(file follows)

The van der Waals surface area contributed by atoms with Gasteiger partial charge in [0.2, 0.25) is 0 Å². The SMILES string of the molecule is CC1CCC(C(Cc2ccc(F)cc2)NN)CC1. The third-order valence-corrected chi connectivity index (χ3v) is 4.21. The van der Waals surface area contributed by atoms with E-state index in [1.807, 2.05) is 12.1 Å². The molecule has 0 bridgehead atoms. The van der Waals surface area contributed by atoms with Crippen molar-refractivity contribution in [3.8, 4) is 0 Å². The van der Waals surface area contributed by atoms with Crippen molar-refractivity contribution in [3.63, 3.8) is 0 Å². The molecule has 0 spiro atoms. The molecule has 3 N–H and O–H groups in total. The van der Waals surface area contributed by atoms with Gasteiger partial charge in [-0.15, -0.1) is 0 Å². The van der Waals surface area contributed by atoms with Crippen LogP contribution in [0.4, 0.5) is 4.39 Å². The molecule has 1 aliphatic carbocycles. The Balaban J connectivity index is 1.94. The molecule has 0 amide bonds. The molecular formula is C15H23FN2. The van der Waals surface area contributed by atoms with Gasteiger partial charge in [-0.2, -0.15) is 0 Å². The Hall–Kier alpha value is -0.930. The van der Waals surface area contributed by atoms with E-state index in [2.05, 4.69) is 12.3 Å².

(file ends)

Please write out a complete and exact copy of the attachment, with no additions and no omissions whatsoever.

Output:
The van der Waals surface area contributed by atoms with Gasteiger partial charge in [0.2, 0.25) is 0 Å². The SMILES string of the molecule is CC1CCC(C(Cc2ccc(F)cc2)NN)CC1. The third-order valence-corrected chi connectivity index (χ3v) is 4.21. The van der Waals surface area contributed by atoms with E-state index in [1.807, 2.05) is 12.1 Å². The molecule has 0 bridgehead atoms. The van der Waals surface area contributed by atoms with Crippen molar-refractivity contribution in [3.8, 4) is 0 Å². The van der Waals surface area contributed by atoms with Crippen molar-refractivity contribution in [3.63, 3.8) is 0 Å². The molecule has 0 spiro atoms. The molecule has 3 N–H and O–H groups in total. The van der Waals surface area contributed by atoms with Gasteiger partial charge in [-0.15, -0.1) is 0 Å². The van der Waals surface area contributed by atoms with Crippen LogP contribution in [0.4, 0.5) is 4.39 Å². The molecule has 1 aliphatic carbocycles. The Balaban J connectivity index is 1.94. The molecule has 0 amide bonds. The molecular formula is C15H23FN2. The van der Waals surface area contributed by atoms with Gasteiger partial charge in [-0.2, -0.15) is 0 Å². The Hall–Kier alpha value is -0.930. The van der Waals surface area contributed by atoms with E-state index in [2.05, 4.69) is 12.3 Å².